I spent some time “wrapping” the wires in a sort of macramé/braided casing. I’m hoping the braid will serve as a deterrent, as the texture is not the same as the rubbery cable in its naked state (is that what they find so appealing?).  I’m also hoping that, should someone still feel compelled to teethe on the cord, the wrapping will protect the cable from sharp little fangs.
I’ll post a wee “how-to” later in the week, in case you need it.

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In the meantime, we shall see how this preventative measure works out…

Take it to the Mat

I have a bit of a habit of picking up “things to frame.” I do it a lot when I am travelling. Then I come home and put them all in my “things to frame” folder.
Where they generally languish for years.
YEARS, Gentle Reader.

Let’s face it, I’m too cheap impatient (ahem) to get things professionally framed, so I like to do it myself. I like my frames simple and my mats big because the latter can make even little souvenir postcards look like Real Art. I think the best source for simple, clean-lined, inexpensive frames is IKEA. The trouble is, sometimes your “things to be framed” do not match the available mat-opening sizes. But, given that IKEA stuff is pretty much designed to be hacked, here is a quick and easy hack anyone can do.

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I found the black frames for under $10 each (not on the website, alas) — I immediately fell for the wide black mat and the way it made the framed piece seem to float. I wasn’t so stuck on the plasticky black frames, but since I have a spray painting obsession, I was not too worried about them– I knew I could jeuje them up in a jiffy.  I bought three of them and then looked around for frames with the right sized opening to fit the slightly creepy line drawing postcards I picked up at the Louvre about 10 (!) years ago. I found some cute frames  with the appropriate-sized mats on sale for $3.99 each– I couldn’t have custom mats cut for that!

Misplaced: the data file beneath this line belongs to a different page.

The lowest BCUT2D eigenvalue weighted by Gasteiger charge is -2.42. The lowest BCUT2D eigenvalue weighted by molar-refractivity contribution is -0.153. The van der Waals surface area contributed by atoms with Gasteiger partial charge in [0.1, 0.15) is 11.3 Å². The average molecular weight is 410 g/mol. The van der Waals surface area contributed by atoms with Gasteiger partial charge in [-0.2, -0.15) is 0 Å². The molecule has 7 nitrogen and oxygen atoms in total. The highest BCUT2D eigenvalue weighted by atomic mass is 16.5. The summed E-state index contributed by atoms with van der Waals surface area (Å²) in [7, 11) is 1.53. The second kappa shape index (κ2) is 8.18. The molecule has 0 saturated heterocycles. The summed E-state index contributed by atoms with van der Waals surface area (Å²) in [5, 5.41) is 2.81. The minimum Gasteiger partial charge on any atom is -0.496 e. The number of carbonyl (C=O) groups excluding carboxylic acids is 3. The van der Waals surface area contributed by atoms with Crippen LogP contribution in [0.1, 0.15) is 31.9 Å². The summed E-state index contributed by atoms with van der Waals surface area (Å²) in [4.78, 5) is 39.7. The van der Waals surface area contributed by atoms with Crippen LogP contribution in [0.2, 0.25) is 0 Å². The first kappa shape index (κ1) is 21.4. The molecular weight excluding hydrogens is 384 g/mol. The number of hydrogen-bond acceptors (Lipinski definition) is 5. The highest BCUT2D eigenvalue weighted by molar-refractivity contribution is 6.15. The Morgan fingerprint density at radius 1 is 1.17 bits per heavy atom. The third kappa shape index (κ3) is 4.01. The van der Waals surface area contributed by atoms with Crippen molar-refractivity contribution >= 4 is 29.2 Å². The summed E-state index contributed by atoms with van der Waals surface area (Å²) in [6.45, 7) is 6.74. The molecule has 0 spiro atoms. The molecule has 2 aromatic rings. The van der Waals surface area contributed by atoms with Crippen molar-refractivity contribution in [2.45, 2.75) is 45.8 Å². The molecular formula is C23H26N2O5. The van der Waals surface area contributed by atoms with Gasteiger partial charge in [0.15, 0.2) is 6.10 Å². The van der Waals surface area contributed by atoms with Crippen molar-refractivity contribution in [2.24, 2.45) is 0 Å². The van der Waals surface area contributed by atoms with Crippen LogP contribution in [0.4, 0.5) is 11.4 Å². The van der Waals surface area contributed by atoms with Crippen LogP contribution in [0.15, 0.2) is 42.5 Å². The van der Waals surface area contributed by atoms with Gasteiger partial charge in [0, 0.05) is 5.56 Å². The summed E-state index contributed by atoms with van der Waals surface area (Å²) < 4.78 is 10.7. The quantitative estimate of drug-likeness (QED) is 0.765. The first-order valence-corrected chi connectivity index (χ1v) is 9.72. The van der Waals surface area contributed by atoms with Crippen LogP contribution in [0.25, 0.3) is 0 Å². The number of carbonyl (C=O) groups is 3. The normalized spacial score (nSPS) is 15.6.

By layering the mats, I was able to get the larger frames’ mats to “fit” the small postcards and now I have three cute frames to use with any 5×7 “things to frame” that may make their way into my possession in the future. Win-win!

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I admit that I am not stuck on the gold frames– I think spraying them gold made them look a bit cheap, but I have a couple of options in mind to fix that. If the prints were more modern or funky, the frames would probably look fine, but the gold frames look too traditional for me when paired with these particular images.  Oh, well– it’s fun to have another project!

delovelydelightful(Once again, grainy photos– SUCH a dark room!
It’s cosy, but it blows when it comes to taking photos!)

Studio Envy

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I can’t remember how I stumbled on Iron & Twine, but I am so glad I did!

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I love the freshness of Michelle’s master bedroom, but it is her studio that really makes my heart beat faster. Her use of pegboard is particularly inspiring.
Now, I love my own little sewing/crafting space and I know how lucky I am to have it, but I do covet a space with windows and LIGHT. The charming vintage vibe of this one is so appealing, don’t you think?

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Want to see more? Check out the whole post here: Iron & Twine studio reveal.
Brace yourself– it’s goooood!